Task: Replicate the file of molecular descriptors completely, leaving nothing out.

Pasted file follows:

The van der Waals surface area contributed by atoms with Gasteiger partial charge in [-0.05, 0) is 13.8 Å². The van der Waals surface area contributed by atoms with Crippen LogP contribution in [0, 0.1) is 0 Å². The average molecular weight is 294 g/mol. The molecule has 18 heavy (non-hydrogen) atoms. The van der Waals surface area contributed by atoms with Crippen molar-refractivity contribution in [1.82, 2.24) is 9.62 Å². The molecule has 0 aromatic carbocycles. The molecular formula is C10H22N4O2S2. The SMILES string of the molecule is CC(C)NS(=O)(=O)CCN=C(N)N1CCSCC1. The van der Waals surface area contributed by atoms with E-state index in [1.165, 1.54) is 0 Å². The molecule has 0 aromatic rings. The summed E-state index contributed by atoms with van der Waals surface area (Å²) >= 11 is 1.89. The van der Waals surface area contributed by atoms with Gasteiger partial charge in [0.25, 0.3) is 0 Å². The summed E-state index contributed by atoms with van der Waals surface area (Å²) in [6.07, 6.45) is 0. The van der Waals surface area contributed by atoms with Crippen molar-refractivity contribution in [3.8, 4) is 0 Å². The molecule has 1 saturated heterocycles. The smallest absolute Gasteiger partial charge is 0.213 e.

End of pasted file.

The van der Waals surface area contributed by atoms with Gasteiger partial charge in [-0.05, 0) is 13.8 Å². The van der Waals surface area contributed by atoms with Crippen LogP contribution in [0, 0.1) is 0 Å². The average molecular weight is 294 g/mol. The molecule has 18 heavy (non-hydrogen) atoms. The van der Waals surface area contributed by atoms with Crippen molar-refractivity contribution in [1.82, 2.24) is 9.62 Å². The molecule has 0 aromatic carbocycles. The molecular formula is C10H22N4O2S2. The SMILES string of the molecule is CC(C)NS(=O)(=O)CCN=C(N)N1CCSCC1. The van der Waals surface area contributed by atoms with E-state index in [1.165, 1.54) is 0 Å². The molecule has 0 aromatic rings. The summed E-state index contributed by atoms with van der Waals surface area (Å²) >= 11 is 1.89. The van der Waals surface area contributed by atoms with Gasteiger partial charge in [0.25, 0.3) is 0 Å². The summed E-state index contributed by atoms with van der Waals surface area (Å²) in [6.07, 6.45) is 0. The van der Waals surface area contributed by atoms with Crippen molar-refractivity contribution in [3.8, 4) is 0 Å². The molecule has 1 saturated heterocycles. The smallest absolute Gasteiger partial charge is 0.213 e.